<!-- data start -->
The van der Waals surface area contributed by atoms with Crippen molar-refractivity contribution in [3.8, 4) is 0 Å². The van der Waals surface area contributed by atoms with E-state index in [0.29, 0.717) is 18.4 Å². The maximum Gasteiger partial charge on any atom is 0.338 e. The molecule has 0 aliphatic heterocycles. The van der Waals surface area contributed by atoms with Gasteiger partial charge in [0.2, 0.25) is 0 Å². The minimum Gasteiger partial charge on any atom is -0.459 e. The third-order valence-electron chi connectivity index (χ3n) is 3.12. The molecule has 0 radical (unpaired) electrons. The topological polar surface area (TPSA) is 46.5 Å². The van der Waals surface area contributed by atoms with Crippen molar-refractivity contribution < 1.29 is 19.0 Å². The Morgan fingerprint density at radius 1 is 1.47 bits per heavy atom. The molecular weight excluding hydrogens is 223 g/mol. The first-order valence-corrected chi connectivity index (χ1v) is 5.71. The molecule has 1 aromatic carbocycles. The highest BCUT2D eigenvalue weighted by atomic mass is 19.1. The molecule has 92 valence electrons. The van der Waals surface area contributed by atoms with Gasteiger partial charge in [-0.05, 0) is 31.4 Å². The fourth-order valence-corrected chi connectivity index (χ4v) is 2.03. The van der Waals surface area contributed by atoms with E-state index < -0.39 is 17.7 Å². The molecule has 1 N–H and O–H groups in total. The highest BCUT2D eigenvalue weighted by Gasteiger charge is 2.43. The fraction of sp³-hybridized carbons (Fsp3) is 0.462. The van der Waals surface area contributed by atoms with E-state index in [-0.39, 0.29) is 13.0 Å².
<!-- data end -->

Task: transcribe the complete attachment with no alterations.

The van der Waals surface area contributed by atoms with Crippen molar-refractivity contribution in [3.8, 4) is 0 Å². The van der Waals surface area contributed by atoms with E-state index in [0.29, 0.717) is 18.4 Å². The maximum Gasteiger partial charge on any atom is 0.338 e. The molecule has 0 aliphatic heterocycles. The van der Waals surface area contributed by atoms with Gasteiger partial charge in [0.2, 0.25) is 0 Å². The minimum Gasteiger partial charge on any atom is -0.459 e. The third-order valence-electron chi connectivity index (χ3n) is 3.12. The molecule has 0 radical (unpaired) electrons. The topological polar surface area (TPSA) is 46.5 Å². The van der Waals surface area contributed by atoms with Crippen molar-refractivity contribution < 1.29 is 19.0 Å². The Morgan fingerprint density at radius 1 is 1.47 bits per heavy atom. The molecular weight excluding hydrogens is 223 g/mol. The first-order valence-corrected chi connectivity index (χ1v) is 5.71. The molecule has 1 aromatic carbocycles. The highest BCUT2D eigenvalue weighted by atomic mass is 19.1. The molecule has 92 valence electrons. The van der Waals surface area contributed by atoms with Gasteiger partial charge in [-0.05, 0) is 31.4 Å². The fourth-order valence-corrected chi connectivity index (χ4v) is 2.03. The van der Waals surface area contributed by atoms with E-state index < -0.39 is 17.7 Å². The molecule has 1 N–H and O–H groups in total. The highest BCUT2D eigenvalue weighted by Gasteiger charge is 2.43. The fraction of sp³-hybridized carbons (Fsp3) is 0.462. The van der Waals surface area contributed by atoms with E-state index in [-0.39, 0.29) is 13.0 Å².